Last Christmas (not the one that’s just been), Black Cat and Leonardo gave us a voucher for a cooking class at L’Atelier des Chefs in Paris where we learnt to make foie gras a few years ago. We kept putting it off until it was nearly too late (the deadline was 31st December) but finally chose a class and booked it, only to be told two days beforehand that it was cancelled! We got an extension for a month and chose another class in January: foie gras maki, fillet of duck with butternut pumpkin purée and tarte tatin with quinces (this is a very popular and typical French upside-down cake usually made with apples).
Our class of seven people started off with the tarte tatin, peeling and slice the quinces which is a feat in itself they’re so hard.
Then we made the caramel. This is not something I’d ever done though Relationnel is quite an expert. You start with a large quantity of white sugar making a little hole in the middle if you’re using an induction cooker because the heat starts from the middle and radiates outwards.
Using high heat, you start melting the sugar. As soon as it starts to liquefy, you use a heat-proof spatula (called a “maryse” in French – I bought one at their handy shop before we left) to gradually incorporate the surrounding sugar.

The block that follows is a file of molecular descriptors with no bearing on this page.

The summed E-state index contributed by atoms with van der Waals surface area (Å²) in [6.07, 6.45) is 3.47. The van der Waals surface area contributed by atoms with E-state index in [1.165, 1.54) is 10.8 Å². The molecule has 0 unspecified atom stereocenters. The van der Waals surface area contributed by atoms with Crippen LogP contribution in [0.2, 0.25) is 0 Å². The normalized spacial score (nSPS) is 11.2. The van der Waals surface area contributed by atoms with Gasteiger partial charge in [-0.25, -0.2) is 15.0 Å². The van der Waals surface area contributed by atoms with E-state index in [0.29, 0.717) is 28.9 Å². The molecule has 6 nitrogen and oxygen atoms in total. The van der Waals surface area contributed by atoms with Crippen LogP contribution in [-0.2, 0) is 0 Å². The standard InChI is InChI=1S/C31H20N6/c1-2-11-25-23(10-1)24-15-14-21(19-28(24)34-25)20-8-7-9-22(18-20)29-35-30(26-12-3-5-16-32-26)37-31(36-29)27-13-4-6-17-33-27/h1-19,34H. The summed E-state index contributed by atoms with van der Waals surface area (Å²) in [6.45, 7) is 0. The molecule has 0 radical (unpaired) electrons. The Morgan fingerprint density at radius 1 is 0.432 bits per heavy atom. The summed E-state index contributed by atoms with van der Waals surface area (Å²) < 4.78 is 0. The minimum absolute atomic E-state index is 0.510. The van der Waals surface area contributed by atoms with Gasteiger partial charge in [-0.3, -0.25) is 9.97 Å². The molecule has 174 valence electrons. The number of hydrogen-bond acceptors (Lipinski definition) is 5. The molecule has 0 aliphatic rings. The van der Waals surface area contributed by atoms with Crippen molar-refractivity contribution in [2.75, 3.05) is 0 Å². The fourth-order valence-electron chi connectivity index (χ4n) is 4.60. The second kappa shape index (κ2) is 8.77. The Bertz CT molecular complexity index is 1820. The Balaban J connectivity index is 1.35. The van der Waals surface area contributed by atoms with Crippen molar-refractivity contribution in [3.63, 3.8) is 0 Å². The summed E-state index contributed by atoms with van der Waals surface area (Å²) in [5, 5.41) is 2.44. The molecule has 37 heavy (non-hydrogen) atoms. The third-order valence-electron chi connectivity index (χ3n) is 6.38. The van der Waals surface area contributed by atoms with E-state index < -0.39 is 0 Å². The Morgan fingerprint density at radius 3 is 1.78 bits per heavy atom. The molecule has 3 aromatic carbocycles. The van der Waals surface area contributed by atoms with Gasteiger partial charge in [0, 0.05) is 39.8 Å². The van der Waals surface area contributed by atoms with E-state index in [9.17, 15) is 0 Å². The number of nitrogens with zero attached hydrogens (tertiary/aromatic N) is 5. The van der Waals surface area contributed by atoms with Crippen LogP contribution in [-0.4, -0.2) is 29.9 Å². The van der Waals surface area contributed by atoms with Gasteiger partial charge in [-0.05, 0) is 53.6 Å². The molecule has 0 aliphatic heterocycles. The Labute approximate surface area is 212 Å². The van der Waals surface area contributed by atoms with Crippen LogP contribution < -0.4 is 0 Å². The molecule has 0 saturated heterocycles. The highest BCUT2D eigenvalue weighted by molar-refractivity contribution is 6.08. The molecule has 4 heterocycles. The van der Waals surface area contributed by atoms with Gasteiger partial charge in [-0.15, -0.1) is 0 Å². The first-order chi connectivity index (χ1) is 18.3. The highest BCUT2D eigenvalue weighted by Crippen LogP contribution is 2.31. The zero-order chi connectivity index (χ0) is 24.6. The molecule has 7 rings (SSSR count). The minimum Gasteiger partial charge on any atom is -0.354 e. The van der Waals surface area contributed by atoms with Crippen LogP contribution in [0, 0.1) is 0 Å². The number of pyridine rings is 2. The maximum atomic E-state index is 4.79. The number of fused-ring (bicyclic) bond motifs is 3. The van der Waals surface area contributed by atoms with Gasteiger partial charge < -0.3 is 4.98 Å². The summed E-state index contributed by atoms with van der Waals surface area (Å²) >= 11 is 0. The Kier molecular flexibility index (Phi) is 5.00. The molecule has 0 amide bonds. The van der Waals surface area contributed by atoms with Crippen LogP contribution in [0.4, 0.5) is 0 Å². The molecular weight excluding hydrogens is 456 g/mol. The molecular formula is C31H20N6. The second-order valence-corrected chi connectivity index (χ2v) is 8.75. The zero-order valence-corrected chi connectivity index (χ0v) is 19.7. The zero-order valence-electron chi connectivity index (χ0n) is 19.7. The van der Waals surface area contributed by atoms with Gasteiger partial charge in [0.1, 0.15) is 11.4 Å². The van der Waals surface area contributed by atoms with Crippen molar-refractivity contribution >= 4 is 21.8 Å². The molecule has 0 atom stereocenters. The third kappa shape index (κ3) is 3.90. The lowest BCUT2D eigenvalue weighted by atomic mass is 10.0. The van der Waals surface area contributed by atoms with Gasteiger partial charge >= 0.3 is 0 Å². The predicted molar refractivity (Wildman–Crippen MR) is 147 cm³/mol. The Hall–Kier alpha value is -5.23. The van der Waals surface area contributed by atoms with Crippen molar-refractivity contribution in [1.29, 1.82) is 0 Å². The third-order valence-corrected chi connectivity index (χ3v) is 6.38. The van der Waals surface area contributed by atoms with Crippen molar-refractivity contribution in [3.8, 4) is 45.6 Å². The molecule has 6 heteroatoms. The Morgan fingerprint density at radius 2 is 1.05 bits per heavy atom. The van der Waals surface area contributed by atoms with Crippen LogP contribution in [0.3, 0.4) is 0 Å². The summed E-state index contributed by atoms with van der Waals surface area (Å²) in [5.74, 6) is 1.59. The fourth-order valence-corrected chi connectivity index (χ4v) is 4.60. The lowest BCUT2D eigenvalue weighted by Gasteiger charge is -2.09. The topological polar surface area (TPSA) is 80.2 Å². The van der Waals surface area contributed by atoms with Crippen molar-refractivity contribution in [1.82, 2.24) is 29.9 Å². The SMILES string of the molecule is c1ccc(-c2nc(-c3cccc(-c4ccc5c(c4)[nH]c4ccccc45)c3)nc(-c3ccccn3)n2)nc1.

When it’s completely liquid and a light caramelly colour, you turn down the heat. If it gets too dark, the caramel will become bitter.
Then you add the butter (this is not a low calorie dish), ginger and cinnamon.
Keep stirring all the time until the butter has melted. Add the slices of quince and leave them sitting in the caramel without mixing until the caramel becomes hot again. If you mix them too early, the caramel will go lumpy. Mix well and cook on low heat until the quinces are cooked.
In the meantime, you cut out a disk about a centimetre bigger than the case all round and prick it to stop the flaky pastry blowing up. We were using individual tart cases but you can use a larger one of course.
When the quinces are cooked, you put a layer into the tart case piling it up a bit, then cover with the pastry, turning it under on the sides to seal in the quinces. You can line the cases with greaseproof paper if you think the tart will stick.
Cook in an oven at 210° for about 20 minutes for small tarts, a little longer for a large one. Remove from the oven. When the tarts are warm, you turn them out. We topped them with a salted butter caramel cream emulsion that I will not tell you how to make because you need a siphon and I’m sure you don’t want all those extra calories anyway! The trick was not to squirt it on the person sitting opposite you. You can just serve it with a bit of crème fraîche the way they usually do.